TNT is one of two domains in the M. tuberculosis outer membrane protein CpnT; activity of the TNT domain of CpnT in the cytosol of the macrophage induces macrophage death by hydrolyzing NAD+. M. tuberculosis has an inner membrane and an outer membrane, and a protein needs to get through each layer to be secreted outside of the bacterium. How CpnT gets to the outer membrane was unknown.
EsxE and EsxF are part of the same gene segment as CpnT, and the UAB researchers hypothesized that the two small proteins might be involved in secretion of the toxin.
By creating different strains that lacked either EsxE or EsxF, they showed that both proteins were necessary for the translocation of CpnT to the cell surface of M. tuberculosis and for the secretion of TNT into the cytosol of macrophages infected with M. tuberculosis. Furthermore, EsxE and EsxF are surface-accessible proteins on M. tuberculosis as a membrane-associated complex.
To learn more about the mechanism of that translocation, the UAB team made mutants of each Esx protein, where the tryptophan amino acid of the single WXG motif on each protein was replaced by the amino acid alanine. The mutants showed that an intact WXG motif on EsxE and on EsxF were required for efficient CpnT translocation to the outer membrane of M. tuberculosis and subsequent TNT secretion into the cytosol of infected macrophages.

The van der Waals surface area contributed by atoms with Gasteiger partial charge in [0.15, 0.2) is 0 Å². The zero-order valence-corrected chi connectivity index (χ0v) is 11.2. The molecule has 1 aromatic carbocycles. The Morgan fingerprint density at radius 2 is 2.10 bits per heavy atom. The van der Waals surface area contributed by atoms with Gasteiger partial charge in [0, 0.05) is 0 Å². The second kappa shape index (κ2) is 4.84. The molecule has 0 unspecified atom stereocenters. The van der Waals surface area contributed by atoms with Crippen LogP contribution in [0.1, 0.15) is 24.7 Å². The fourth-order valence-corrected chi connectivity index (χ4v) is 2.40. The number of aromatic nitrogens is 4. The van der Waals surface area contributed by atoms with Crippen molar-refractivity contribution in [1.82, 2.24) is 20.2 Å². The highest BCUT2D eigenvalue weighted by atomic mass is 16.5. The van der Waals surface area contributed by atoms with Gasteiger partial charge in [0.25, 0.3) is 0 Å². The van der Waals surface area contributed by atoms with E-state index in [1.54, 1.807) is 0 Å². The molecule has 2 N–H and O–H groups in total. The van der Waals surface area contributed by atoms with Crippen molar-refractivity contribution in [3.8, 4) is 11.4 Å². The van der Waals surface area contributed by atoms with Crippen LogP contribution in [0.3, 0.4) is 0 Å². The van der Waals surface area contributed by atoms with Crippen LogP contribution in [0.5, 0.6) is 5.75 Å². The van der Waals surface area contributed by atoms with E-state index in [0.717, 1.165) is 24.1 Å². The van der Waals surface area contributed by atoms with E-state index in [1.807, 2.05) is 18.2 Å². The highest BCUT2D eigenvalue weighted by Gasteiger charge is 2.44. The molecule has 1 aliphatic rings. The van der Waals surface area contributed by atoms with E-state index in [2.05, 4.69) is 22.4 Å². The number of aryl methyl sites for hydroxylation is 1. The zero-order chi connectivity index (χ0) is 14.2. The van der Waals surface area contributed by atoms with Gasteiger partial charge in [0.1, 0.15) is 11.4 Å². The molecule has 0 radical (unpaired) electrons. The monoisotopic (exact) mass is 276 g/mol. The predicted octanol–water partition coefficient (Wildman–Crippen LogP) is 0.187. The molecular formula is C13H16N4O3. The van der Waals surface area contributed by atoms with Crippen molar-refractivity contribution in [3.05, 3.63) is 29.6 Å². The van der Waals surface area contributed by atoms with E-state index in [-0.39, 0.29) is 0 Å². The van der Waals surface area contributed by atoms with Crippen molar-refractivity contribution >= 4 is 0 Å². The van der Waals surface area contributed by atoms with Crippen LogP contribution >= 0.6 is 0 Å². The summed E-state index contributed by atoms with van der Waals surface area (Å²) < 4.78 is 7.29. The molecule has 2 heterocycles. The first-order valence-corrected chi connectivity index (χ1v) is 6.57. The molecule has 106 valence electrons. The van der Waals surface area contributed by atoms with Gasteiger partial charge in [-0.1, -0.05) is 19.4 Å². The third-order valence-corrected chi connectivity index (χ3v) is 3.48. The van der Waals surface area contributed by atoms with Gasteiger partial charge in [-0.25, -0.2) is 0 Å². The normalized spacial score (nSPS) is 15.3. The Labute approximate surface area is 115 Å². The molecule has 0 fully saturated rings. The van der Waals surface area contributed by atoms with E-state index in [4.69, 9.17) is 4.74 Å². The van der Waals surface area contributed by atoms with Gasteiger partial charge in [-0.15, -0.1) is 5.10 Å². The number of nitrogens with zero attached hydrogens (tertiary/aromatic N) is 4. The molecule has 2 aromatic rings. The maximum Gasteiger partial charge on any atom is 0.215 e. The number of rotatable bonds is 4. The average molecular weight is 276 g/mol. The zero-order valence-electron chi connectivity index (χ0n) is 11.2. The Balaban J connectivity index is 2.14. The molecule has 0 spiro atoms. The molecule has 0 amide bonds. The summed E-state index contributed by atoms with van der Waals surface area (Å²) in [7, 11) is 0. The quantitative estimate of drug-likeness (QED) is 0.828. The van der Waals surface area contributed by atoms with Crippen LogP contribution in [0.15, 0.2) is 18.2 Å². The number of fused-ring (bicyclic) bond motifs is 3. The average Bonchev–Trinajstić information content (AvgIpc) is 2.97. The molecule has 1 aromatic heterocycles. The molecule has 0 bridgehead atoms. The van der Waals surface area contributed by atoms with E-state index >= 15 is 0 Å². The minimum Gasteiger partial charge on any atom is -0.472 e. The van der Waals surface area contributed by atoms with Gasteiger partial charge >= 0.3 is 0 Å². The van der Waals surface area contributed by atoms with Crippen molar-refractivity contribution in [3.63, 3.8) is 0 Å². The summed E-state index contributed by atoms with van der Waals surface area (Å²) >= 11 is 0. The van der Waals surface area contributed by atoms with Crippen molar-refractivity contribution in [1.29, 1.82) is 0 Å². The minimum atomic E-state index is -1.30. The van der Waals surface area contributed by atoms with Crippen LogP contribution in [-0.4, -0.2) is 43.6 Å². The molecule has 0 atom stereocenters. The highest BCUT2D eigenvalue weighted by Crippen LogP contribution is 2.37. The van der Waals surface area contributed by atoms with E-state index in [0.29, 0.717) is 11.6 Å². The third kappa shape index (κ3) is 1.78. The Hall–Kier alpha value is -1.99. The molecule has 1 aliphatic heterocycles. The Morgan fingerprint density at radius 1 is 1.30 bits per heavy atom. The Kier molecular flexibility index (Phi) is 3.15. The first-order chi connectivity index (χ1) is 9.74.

Purification of the water-soluble EsxE and EsxF proteins showed they formed EsxE-EsxF dimers, and five of these dimers assembled into star-shaped structures, as viewed by electron microscopy. Each was about 10 nanometers across, with a 3-nanometer central pore.
Experiments with planar lipid bilayers were key to understanding the molecular function of EsxE-EsxF, as they showed that the EsxE-EsxF pores formed channels through lipid membranes.
Finally, the researchers showed that the WXG motifs were required for pore formation and membrane disruption by the EsxE-EsxF complex, and the motifs mediated assembly of functional EsxE-EsxF oligomers. This now defines a biochemical role for the previously enigmatic WXG motif.